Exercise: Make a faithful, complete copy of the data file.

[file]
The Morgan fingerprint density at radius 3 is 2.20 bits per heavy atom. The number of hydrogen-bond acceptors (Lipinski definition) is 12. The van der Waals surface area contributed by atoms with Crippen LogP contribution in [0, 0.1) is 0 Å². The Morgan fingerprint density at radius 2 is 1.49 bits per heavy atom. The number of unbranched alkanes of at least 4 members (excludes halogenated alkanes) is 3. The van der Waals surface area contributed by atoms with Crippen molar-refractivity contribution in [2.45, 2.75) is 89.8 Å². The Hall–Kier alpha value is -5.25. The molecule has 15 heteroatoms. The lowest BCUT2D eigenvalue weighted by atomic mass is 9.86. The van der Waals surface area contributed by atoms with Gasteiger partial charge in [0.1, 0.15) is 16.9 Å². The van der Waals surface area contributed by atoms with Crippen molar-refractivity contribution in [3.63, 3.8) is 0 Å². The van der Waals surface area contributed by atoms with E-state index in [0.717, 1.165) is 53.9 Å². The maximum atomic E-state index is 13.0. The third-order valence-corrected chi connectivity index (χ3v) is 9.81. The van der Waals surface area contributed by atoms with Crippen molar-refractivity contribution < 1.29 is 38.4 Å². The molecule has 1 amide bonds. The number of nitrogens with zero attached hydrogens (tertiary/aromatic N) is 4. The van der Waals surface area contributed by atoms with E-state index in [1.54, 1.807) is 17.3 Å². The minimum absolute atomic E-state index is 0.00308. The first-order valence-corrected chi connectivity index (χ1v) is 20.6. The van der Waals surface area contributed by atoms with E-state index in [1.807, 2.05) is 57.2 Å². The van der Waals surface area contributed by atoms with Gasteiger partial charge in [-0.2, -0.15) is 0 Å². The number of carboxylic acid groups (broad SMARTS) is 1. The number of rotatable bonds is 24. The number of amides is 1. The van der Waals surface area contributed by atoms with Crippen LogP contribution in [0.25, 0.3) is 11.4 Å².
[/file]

The Morgan fingerprint density at radius 3 is 2.20 bits per heavy atom. The number of hydrogen-bond acceptors (Lipinski definition) is 12. The van der Waals surface area contributed by atoms with Crippen LogP contribution in [0, 0.1) is 0 Å². The Morgan fingerprint density at radius 2 is 1.49 bits per heavy atom. The number of unbranched alkanes of at least 4 members (excludes halogenated alkanes) is 3. The van der Waals surface area contributed by atoms with Crippen molar-refractivity contribution in [2.45, 2.75) is 89.8 Å². The Hall–Kier alpha value is -5.25. The molecule has 15 heteroatoms. The lowest BCUT2D eigenvalue weighted by atomic mass is 9.86. The van der Waals surface area contributed by atoms with Gasteiger partial charge in [0.1, 0.15) is 16.9 Å². The van der Waals surface area contributed by atoms with Crippen molar-refractivity contribution in [3.63, 3.8) is 0 Å². The van der Waals surface area contributed by atoms with E-state index in [0.717, 1.165) is 53.9 Å². The maximum atomic E-state index is 13.0. The third-order valence-corrected chi connectivity index (χ3v) is 9.81. The van der Waals surface area contributed by atoms with Crippen molar-refractivity contribution < 1.29 is 38.4 Å². The molecule has 1 amide bonds. The number of nitrogens with zero attached hydrogens (tertiary/aromatic N) is 4. The van der Waals surface area contributed by atoms with E-state index in [1.54, 1.807) is 17.3 Å². The minimum absolute atomic E-state index is 0.00308. The first-order valence-corrected chi connectivity index (χ1v) is 20.6. The van der Waals surface area contributed by atoms with E-state index in [1.807, 2.05) is 57.2 Å². The van der Waals surface area contributed by atoms with Gasteiger partial charge in [-0.2, -0.15) is 0 Å². The number of carboxylic acid groups (broad SMARTS) is 1. The number of rotatable bonds is 24. The number of amides is 1. The van der Waals surface area contributed by atoms with Crippen LogP contribution in [0.25, 0.3) is 11.4 Å².